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Commonwealth v. Claffey

Superior Court of Pennsylvania

June 25, 2013


Appeal from the Judgment of Sentence of January 23, 2012, in the Court of Common Pleas of Delaware County, Criminal Division at No. CP-23-CR-0001157-2011




This case is a timely direct appeal from the judgment of sentence imposed on Appellant following her conviction for driving under the influence of a controlled substance ("DUI, " 75 Pa.C.S.A. § 3802(d)(2)), failure to drive on the right side of a roadway ("failure to keep right, " 75 Pa.C.S.A. § 3301), and careless driving (75 Pa.C.S.A. § 3714). Appellant contends the court erred by denying her pretrial motion to dismiss the prosecution for a violation of Pa.R.Crim.P. 600. She also argues the court should have dismissed the case because the Commonwealth improperly filed the criminal complaint, that complaint having been lodged after a prior complaint was dismissed. Finding Appellant's issues meritless, we affirm the judgment of sentence.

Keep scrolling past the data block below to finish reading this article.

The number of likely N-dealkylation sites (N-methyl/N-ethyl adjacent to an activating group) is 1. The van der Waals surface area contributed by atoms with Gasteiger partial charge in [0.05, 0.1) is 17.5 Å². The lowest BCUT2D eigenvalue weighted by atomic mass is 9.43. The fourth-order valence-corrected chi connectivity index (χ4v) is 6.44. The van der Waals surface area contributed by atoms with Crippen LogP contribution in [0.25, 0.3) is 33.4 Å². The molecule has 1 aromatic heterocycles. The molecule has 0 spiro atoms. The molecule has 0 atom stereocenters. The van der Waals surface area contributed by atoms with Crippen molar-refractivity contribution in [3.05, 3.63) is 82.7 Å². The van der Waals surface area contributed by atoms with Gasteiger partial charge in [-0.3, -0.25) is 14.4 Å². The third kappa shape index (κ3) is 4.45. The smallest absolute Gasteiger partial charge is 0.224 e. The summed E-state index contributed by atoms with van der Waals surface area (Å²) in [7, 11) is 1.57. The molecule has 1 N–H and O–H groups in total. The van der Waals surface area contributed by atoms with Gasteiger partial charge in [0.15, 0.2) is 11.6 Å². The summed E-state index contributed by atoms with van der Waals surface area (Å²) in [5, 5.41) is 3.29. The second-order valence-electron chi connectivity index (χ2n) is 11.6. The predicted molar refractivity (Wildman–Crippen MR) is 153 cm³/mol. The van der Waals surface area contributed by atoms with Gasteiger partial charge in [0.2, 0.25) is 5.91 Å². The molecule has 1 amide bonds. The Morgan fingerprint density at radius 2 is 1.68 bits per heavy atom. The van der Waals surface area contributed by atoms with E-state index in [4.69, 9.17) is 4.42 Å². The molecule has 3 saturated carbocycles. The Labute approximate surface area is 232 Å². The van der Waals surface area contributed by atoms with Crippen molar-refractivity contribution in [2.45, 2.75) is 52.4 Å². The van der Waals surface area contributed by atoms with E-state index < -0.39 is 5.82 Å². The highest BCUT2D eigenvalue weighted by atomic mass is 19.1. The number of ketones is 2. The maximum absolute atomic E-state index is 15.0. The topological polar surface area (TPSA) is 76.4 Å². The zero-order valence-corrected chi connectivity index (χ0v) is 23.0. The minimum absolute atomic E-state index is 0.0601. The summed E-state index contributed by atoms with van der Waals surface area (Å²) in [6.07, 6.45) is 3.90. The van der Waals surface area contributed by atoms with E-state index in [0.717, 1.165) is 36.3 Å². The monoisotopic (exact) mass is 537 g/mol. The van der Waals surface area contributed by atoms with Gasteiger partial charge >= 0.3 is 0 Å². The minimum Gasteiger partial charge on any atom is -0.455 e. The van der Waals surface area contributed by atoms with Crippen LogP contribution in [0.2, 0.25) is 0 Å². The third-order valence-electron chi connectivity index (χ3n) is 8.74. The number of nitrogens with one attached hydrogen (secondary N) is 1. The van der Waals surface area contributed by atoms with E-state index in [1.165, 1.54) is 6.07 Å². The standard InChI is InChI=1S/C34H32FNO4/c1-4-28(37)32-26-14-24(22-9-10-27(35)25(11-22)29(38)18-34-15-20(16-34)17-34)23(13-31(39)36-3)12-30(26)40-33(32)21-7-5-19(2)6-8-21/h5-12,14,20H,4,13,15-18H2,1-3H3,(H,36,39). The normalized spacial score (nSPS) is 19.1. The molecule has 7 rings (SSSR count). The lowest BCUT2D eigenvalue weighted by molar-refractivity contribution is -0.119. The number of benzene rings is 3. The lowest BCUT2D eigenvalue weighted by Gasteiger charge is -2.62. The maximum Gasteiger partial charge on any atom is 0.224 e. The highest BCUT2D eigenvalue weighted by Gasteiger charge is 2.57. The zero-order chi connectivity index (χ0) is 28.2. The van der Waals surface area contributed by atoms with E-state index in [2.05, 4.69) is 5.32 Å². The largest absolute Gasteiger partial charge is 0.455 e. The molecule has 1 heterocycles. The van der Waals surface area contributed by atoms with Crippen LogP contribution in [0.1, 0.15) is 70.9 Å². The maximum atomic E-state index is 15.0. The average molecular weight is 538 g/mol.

Appealability and Timeliness

Although we have already indicated this appeal is from Appellant's judgment of sentence and is timely, we will elaborate somewhat on the issues of appealability and timeliness because there was, at one point in this case, some question about both matters and because both implicate our jurisdiction, see Commonwealth v. Kennedy, 876 A.2d 939, 943 (Pa. 2005) (indicating appellate court lacks jurisdiction over non-appealable orders); Commonwealth v. Wrecks, 934 A.2d 1287, 1289 (Pa. Super. 2007) (indicating this Court has no jurisdiction over untimely appeal). Appellant's notice of appeal, filed April 2, 2012, wrongly stated that she was appealing from her conviction of November 29, 2010. First, we note

Appellant was not convicted on that date but, instead, was convicted by entry of verdict on December 6, 2011. Second, the final, appealable order for a defendant's direct appeal in a criminal case is the judgment of sentence, not the conviction. Commonwealth v. Borrero, 692 A.2d 158, 159 (Pa. Super. 1997). Thus, this appeal is not from Appellant's conviction but, rather, from her judgment of sentence, that judgment having been entered on January 23, 2012.